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It is well known that Univalence contradicts Axiom K, for example there are two ways $\mathbf{2} = \mathbf{2}$ may be proved using Univalence, via $\mathtt{id}_{\mathbf{2}}$ or $\mathtt{not}$. But this kind of examples only apply to equality between types. For functions, we have funext in HoTT. How about equality between terms of inductive types then?

To be concrete, consider the following list of statements, which of them hold, and which of them are consistent to be added as axiom, in HoTT with Univalence?

  • The type $\mathbf{true} = \mathbf{true}$ (similarly $\mathbf{false} = \mathbf{false}$) has $\mathtt{refl}$ as its only close term inhabitant.
  • The type $\Sigma_{x_1 : \mathbf{2}} \Sigma_{x_2 : \mathbf{2}}. x_1 = x_2$ has $(\mathbf{true}, \mathbf{true}, \mathtt{refl}_{\mathbf{true}})$ and $(\mathbf{false}, \mathbf{false}, \mathtt{refl}_{\mathbf{false}})$ as its only close term inhabitants.
  • For some $a$, $\mathtt{refl}_a = \mathtt{refl}_a$ has $\mathtt{refl}_{\mathtt{refl}_a}$ as its only close term inhabitant.
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    $\begingroup$ The first one is true, since $\bf 2$ is an hSet. The second one is true for the same reason but false if we replace $\bf 2$ with other types, consider some higher inductive types. The last one is false, you can prove this by funExt/univalence, which is definitely unequal (but path-equivalent) to refl. $\endgroup$
    – ice1000
    Nov 13 '21 at 20:26
  • $\begingroup$ @ice1000 For the third one, $\mathtt{refl}_a$ is a term of a path type, which is neither a type nor a function. So I don't see how univalence or funext can be used to prove $\mathtt{refl}_a = \mathtt{refl}_a$, could you elaborate more (and perhaps add an answer)? $\endgroup$
    – Guest0x0
    Nov 14 '21 at 0:35
  • $\begingroup$ $\bf refl$ is a function from a term to its reflexive path. For different input type, there might be various different functions from a term to its reflexive path (consider circle, there are infinitely many such functions). $\endgroup$
    – ice1000
    Nov 14 '21 at 2:36
  • $\begingroup$ @ice1000 What about $\mathtt{refl}$ applied at some fixed point $a$? More concretely when $a$ is a term of a set (e.g $\mathbf{true}$). That is, does statement 1 in the question scales to higher order paths on booleans? $\endgroup$
    – Guest0x0
    Nov 14 '21 at 7:15
  • $\begingroup$ it's inevitable. $\bf refl$ is a constructor, thus injective, what would you expect? You can always extract its argument and do the same thing. Also, make sure you keep HITs in mind when considering paths, because inductive types are mostly sets $\endgroup$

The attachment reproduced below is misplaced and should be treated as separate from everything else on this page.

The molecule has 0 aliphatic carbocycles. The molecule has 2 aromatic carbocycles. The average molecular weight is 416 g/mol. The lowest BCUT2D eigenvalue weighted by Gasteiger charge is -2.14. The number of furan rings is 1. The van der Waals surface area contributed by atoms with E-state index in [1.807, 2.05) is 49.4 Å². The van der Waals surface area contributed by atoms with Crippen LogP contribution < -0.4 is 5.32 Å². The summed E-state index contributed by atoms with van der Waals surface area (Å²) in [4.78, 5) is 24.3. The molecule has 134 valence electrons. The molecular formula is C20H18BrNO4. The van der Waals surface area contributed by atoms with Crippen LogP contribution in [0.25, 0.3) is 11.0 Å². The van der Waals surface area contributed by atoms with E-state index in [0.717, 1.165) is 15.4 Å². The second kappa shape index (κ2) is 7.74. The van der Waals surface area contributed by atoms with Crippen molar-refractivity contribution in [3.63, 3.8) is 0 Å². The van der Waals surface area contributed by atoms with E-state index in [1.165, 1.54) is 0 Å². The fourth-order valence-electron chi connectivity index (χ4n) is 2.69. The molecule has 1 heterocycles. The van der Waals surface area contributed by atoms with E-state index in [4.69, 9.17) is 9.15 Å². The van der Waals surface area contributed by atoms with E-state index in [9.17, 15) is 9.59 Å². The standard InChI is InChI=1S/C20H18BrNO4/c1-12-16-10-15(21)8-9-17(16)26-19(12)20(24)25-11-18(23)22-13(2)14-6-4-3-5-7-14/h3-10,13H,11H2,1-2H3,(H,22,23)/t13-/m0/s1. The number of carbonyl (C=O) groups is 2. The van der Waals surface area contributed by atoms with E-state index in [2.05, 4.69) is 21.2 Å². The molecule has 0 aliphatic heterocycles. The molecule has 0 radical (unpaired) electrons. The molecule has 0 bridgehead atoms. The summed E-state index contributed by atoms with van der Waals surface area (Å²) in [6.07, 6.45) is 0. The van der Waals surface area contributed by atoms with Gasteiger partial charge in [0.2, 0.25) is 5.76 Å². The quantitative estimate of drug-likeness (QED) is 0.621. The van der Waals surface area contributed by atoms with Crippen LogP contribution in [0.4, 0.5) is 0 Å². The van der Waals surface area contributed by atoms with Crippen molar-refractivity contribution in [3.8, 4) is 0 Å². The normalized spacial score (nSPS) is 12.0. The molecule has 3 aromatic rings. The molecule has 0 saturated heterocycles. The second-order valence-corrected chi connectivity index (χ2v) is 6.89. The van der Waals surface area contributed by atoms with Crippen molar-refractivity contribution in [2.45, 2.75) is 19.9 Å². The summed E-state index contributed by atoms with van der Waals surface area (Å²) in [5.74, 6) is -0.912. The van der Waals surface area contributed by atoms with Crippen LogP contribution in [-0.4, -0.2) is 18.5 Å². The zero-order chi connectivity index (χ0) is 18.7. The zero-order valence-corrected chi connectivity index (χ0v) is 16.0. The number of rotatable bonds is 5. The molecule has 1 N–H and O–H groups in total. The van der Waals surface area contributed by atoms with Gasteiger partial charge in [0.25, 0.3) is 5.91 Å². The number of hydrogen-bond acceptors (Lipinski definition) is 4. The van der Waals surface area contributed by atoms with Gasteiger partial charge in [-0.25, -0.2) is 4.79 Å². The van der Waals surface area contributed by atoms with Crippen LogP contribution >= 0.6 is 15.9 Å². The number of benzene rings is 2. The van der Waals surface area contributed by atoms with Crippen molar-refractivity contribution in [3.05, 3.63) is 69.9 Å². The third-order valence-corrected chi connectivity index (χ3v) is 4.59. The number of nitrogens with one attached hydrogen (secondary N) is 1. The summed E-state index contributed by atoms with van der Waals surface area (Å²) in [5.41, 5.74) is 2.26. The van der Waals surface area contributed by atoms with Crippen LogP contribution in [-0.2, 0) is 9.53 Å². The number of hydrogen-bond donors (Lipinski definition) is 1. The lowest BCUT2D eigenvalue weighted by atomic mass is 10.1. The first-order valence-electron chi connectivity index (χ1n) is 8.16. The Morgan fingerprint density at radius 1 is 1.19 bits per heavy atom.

– ice1000
    Nov 14 '21 at 18:29
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The Univalence axiom has various consequences for the identity types, for example:

  1. It implies function extensionality, which governs equality of functions.
  2. It implies that the circle has a non-trivial identity type.
  3. It implies the identity structure principle.

Supplemental: I may have misunderstood the point of the original question, so let me add a little more.

Suppose in HoTT we construct a type $A$ without reference to universes and higher-inductive types, that is, just from $\mathbb{N}$, $\mathbb{1}$, $\mathbb{0}$, $\times$, $+$, $\Sigma$, $\Pi$, $\mathrm{Id}$, and $W$-types (inductive types). Because 0-types (sets) are closed under all of these operations, we will get a $0$-type. This covers all the examples given in the question and then some.

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  • $\begingroup$ 1. I am aware of this, and funext does imply paths between functions are not unique, but what about inductive types (e.g. booleans)? $\endgroup$
    – Guest0x0
    Nov 13 '21 at 15:35
  • $\begingroup$ 2. I consider this a consequence of Higher Inductive Types, or quotient types in general. Am I missing something here, e.g. some essential connection between Univalence and HIT? $\endgroup$
    – Guest0x0
    Nov 13 '21 at 15:37
  • $\begingroup$ 3. Yes, this applies to types. But I wonder what structural isomorphisms between terms of inductive types would be like, if any. $\endgroup$
    – Guest0x0
    Nov 13 '21 at 15:41
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    $\begingroup$ Inductive types tend to be sets (0-types) so they won't have interesting identity types. (Also, I would recommend talking about equality of elements or points. The word "term" has a very syntactic connotation. I even wrote a Python script that caught all occurrences of "term" in the HoTT book to get rid of them.) $\endgroup$ Nov 13 '21 at 19:52
  • $\begingroup$ Indeed, the word term is ambiguous. I'll edit the question and rephrase it to "terms of inductive types". So my question reduces to: (1) are paths between sets also sets, and (2) Is "type A is a Set" provable internally $\endgroup$
    – Guest0x0
    Nov 14 '21 at 0:31

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